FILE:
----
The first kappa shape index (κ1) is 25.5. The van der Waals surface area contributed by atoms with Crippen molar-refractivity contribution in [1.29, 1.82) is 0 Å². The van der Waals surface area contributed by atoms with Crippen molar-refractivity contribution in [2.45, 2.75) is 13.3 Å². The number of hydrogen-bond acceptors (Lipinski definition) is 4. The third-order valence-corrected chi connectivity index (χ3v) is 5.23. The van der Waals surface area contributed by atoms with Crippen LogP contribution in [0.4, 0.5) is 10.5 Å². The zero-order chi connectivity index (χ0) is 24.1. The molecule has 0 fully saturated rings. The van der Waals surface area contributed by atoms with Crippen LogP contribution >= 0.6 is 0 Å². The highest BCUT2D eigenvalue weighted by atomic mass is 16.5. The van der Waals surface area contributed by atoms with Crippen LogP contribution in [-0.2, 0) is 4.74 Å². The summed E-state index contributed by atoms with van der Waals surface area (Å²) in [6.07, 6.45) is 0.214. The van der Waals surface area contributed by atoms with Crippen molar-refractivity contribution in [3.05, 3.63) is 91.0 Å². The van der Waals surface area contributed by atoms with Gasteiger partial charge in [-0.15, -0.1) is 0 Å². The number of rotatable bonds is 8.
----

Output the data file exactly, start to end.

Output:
The first kappa shape index (κ1) is 25.5. The van der Waals surface area contributed by atoms with Crippen molar-refractivity contribution in [1.29, 1.82) is 0 Å². The van der Waals surface area contributed by atoms with Crippen molar-refractivity contribution in [2.45, 2.75) is 13.3 Å². The number of hydrogen-bond acceptors (Lipinski definition) is 4. The third-order valence-corrected chi connectivity index (χ3v) is 5.23. The van der Waals surface area contributed by atoms with Crippen LogP contribution in [0.4, 0.5) is 10.5 Å². The zero-order chi connectivity index (χ0) is 24.1. The molecule has 0 fully saturated rings. The van der Waals surface area contributed by atoms with Crippen LogP contribution >= 0.6 is 0 Å². The highest BCUT2D eigenvalue weighted by atomic mass is 16.5. The van der Waals surface area contributed by atoms with Crippen LogP contribution in [-0.2, 0) is 4.74 Å². The summed E-state index contributed by atoms with van der Waals surface area (Å²) in [6.07, 6.45) is 0.214. The van der Waals surface area contributed by atoms with Crippen molar-refractivity contribution in [3.05, 3.63) is 91.0 Å². The van der Waals surface area contributed by atoms with Gasteiger partial charge in [-0.15, -0.1) is 0 Å². The number of rotatable bonds is 8.